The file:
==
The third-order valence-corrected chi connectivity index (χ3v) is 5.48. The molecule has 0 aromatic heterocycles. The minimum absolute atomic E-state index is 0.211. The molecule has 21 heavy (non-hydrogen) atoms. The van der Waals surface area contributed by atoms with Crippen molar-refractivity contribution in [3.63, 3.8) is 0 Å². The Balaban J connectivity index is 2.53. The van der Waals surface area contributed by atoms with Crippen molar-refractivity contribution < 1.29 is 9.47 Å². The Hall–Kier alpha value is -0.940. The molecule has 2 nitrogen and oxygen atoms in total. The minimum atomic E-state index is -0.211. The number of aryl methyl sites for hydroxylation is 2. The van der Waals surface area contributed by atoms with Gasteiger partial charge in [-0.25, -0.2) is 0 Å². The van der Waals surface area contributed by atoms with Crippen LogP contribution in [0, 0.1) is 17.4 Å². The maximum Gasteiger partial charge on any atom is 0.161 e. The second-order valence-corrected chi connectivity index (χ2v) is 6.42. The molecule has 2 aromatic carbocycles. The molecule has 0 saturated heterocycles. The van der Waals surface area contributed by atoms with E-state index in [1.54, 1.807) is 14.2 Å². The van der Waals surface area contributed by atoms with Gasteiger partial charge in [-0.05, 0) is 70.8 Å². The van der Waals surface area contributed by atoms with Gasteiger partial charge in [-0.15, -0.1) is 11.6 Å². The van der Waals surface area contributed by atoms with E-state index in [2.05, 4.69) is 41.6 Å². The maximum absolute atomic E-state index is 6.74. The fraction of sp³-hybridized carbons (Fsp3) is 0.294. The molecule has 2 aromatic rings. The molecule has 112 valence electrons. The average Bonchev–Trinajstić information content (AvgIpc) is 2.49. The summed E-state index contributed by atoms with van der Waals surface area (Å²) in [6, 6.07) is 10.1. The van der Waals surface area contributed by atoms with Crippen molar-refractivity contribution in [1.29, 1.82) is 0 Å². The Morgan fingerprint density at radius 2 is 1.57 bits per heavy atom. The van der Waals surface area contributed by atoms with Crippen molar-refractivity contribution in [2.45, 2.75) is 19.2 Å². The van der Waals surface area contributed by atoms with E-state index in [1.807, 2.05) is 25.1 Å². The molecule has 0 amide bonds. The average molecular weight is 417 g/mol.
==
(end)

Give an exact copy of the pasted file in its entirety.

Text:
The third-order valence-corrected chi connectivity index (χ3v) is 5.48. The molecule has 0 aromatic heterocycles. The minimum absolute atomic E-state index is 0.211. The molecule has 21 heavy (non-hydrogen) atoms. The van der Waals surface area contributed by atoms with Crippen molar-refractivity contribution in [3.63, 3.8) is 0 Å². The Balaban J connectivity index is 2.53. The van der Waals surface area contributed by atoms with Crippen molar-refractivity contribution < 1.29 is 9.47 Å². The Hall–Kier alpha value is -0.940. The molecule has 2 nitrogen and oxygen atoms in total. The minimum atomic E-state index is -0.211. The number of aryl methyl sites for hydroxylation is 2. The van der Waals surface area contributed by atoms with Gasteiger partial charge in [-0.25, -0.2) is 0 Å². The van der Waals surface area contributed by atoms with Crippen LogP contribution in [0, 0.1) is 17.4 Å². The maximum Gasteiger partial charge on any atom is 0.161 e. The second-order valence-corrected chi connectivity index (χ2v) is 6.42. The molecule has 2 aromatic carbocycles. The molecule has 0 saturated heterocycles. The van der Waals surface area contributed by atoms with E-state index in [1.54, 1.807) is 14.2 Å². The van der Waals surface area contributed by atoms with Gasteiger partial charge in [-0.05, 0) is 70.8 Å². The van der Waals surface area contributed by atoms with Gasteiger partial charge in [-0.15, -0.1) is 11.6 Å². The van der Waals surface area contributed by atoms with E-state index in [2.05, 4.69) is 41.6 Å². The maximum absolute atomic E-state index is 6.74. The fraction of sp³-hybridized carbons (Fsp3) is 0.294. The molecule has 2 aromatic rings. The molecule has 112 valence electrons. The average Bonchev–Trinajstić information content (AvgIpc) is 2.49. The summed E-state index contributed by atoms with van der Waals surface area (Å²) in [6, 6.07) is 10.1. The van der Waals surface area contributed by atoms with Crippen molar-refractivity contribution in [1.29, 1.82) is 0 Å². The Morgan fingerprint density at radius 2 is 1.57 bits per heavy atom. The van der Waals surface area contributed by atoms with Crippen molar-refractivity contribution in [2.45, 2.75) is 19.2 Å². The van der Waals surface area contributed by atoms with E-state index in [1.807, 2.05) is 25.1 Å². The molecule has 0 amide bonds. The average molecular weight is 417 g/mol.